Photograph by Lauren Elizalde, more ISM’s can be found HERE

I recently wrote the forward for a really neat book to be released through ISM: A Community Project entitled “Define Your ISM.” Writing pieces like this are a great opportunity to get my brain working especially since I am struggling so deeply to get this novel finished. Right around the time I wrote this I was looking into the life of the writer Ayn Rand someone who I feel has been deeply misinterpreted as a writer and subsequently misunderstood as an individual. Its funny to reread this knowing what I was thinking about at the time. My thoughts definitely made their way through…

Here it is…

At some point in the history of the English language (around the late 1600’s) the term “ism” detached from the noun where it was serving the purpose of turning it’s host into a way of expressing a commonly held belief, widely practiced style or a system of organization, and it became it’s own term.

But not just any term. The journey of the newly freed ism became, at that point, much more complicated. Wrought with opposing viewpoints and conflicts of every sort, the liberated suffix began to represent the radical social movements of the day (Abolitionism, Feminism, Fourierism, Pacifism, Prohibitionism, and Socialism). Society was officially moving towards the cult of “us” and the intellectualization of social “responsibility” dramatically reaching its zenith with the formation and implementation of Communism, in the Marxist-Leninist sense, with Fascism soon to follow.

ISM as a term became shorthand for the modern American Zeitgeist of To Be? instead of Not to Be?

We, as Americans and citizens of the world, are still grappling with the philosophical parameters of the individual’s responsibilities towards our fellow man and a system of beliefs that have lead us to this point in history. Currently, we are in the middle of a social/political climate that can be perceived as a battle between the continuation of ism’s in a broader sense and a swift move towards more individualistic ideals. The question is not which side is right or wrong, but rather, How can the individual have a say, outside of the sway of those who possess the most personal prosperity or the swelling support of a larger group?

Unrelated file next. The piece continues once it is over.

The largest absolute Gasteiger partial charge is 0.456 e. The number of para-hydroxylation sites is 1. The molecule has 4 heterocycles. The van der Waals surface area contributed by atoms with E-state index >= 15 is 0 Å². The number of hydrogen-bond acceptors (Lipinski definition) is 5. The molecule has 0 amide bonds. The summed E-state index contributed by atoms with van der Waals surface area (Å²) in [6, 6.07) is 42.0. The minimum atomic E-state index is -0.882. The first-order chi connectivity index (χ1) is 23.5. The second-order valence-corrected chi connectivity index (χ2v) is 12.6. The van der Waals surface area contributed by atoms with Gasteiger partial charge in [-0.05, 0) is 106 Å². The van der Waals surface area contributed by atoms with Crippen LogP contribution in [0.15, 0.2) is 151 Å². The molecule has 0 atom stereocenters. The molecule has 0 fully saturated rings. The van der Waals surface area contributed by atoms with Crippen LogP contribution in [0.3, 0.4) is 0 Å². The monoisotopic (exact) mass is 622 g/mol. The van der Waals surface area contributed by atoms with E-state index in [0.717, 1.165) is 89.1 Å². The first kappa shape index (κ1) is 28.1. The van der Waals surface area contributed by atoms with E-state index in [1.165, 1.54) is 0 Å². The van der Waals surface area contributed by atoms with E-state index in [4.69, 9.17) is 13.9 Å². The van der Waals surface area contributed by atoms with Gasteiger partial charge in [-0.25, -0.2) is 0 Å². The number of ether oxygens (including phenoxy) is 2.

How do we individualize the ism?

It is this question that inspired ISM: A Community Project to form 10 years ago as an independent arts organization dedicated to fostering connections between individuals in order to create not just a community, but a network of free-thinking creatives for the benefit of the community. The theory was: implement individualism through personal expression and creativity (i.e. use your imagination).

It is through the active imagination of the human mind that social constructs come into being in the first place and it is through the process of ownership of an ism by the individual, body, mind and soul that it takes on any power. However, it is a tragic consequence that power formed by many individuals owning one ism often leads to the gross misuse of that power, often used for purposes that directly contradict the ideals of the original idea.

One way we can continue together in peace is not with one large idea, or even several larger ideas, but to respect and celebrate little moments and small ideas; the coffeeISM, the mommyISM, the foreverISM.

ISM: A Community Project has tremendous respect for the input of others and the success of their projects over the years have relied heavily on varied voices and support.

More than anything, the creativity and sense of community that lies at the heart of ISM: A Community Project also lies in the successful future of society as whole: respect and nurture the individual, respect and nurture yourself, take what you love and make it a movement of one with all the glory, pomp and circumstance of the lumbering ideologies of the past 500 years.

The pages of this book are comprised of ruffling banners in the form of 11 x 17 cards, passions marching in strict formation in rhythm to one heart beating and the micro-altruism of loving your life and wanting to share it with those around you.

More information about the project and the book can be found at Paperfarms or ISM: A Community Project.

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